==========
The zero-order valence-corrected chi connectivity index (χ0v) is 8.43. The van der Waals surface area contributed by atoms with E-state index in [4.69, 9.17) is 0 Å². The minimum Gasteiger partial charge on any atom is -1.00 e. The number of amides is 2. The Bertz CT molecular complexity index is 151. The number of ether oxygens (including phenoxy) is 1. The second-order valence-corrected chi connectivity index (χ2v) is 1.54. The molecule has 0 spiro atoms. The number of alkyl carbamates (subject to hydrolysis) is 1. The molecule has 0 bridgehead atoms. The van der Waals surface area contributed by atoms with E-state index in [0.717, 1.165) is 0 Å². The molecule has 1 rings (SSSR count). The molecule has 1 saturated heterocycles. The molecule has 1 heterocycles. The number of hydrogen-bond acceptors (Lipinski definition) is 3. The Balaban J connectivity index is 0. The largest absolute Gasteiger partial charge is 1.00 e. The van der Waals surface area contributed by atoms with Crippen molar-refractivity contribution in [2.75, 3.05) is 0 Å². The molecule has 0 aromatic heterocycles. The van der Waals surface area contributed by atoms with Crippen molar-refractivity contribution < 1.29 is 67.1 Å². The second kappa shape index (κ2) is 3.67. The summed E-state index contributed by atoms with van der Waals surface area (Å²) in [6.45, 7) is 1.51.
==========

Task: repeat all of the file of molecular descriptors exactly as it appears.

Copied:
The zero-order valence-corrected chi connectivity index (χ0v) is 8.43. The van der Waals surface area contributed by atoms with E-state index in [4.69, 9.17) is 0 Å². The minimum Gasteiger partial charge on any atom is -1.00 e. The number of amides is 2. The Bertz CT molecular complexity index is 151. The number of ether oxygens (including phenoxy) is 1. The second-order valence-corrected chi connectivity index (χ2v) is 1.54. The molecule has 0 spiro atoms. The number of alkyl carbamates (subject to hydrolysis) is 1. The molecule has 0 bridgehead atoms. The van der Waals surface area contributed by atoms with E-state index in [0.717, 1.165) is 0 Å². The molecule has 1 rings (SSSR count). The molecule has 1 saturated heterocycles. The molecule has 1 heterocycles. The number of hydrogen-bond acceptors (Lipinski definition) is 3. The Balaban J connectivity index is 0. The largest absolute Gasteiger partial charge is 1.00 e. The van der Waals surface area contributed by atoms with Crippen molar-refractivity contribution in [2.75, 3.05) is 0 Å². The molecule has 0 aromatic heterocycles. The van der Waals surface area contributed by atoms with Crippen molar-refractivity contribution < 1.29 is 67.1 Å². The second kappa shape index (κ2) is 3.67. The summed E-state index contributed by atoms with van der Waals surface area (Å²) in [6.45, 7) is 1.51.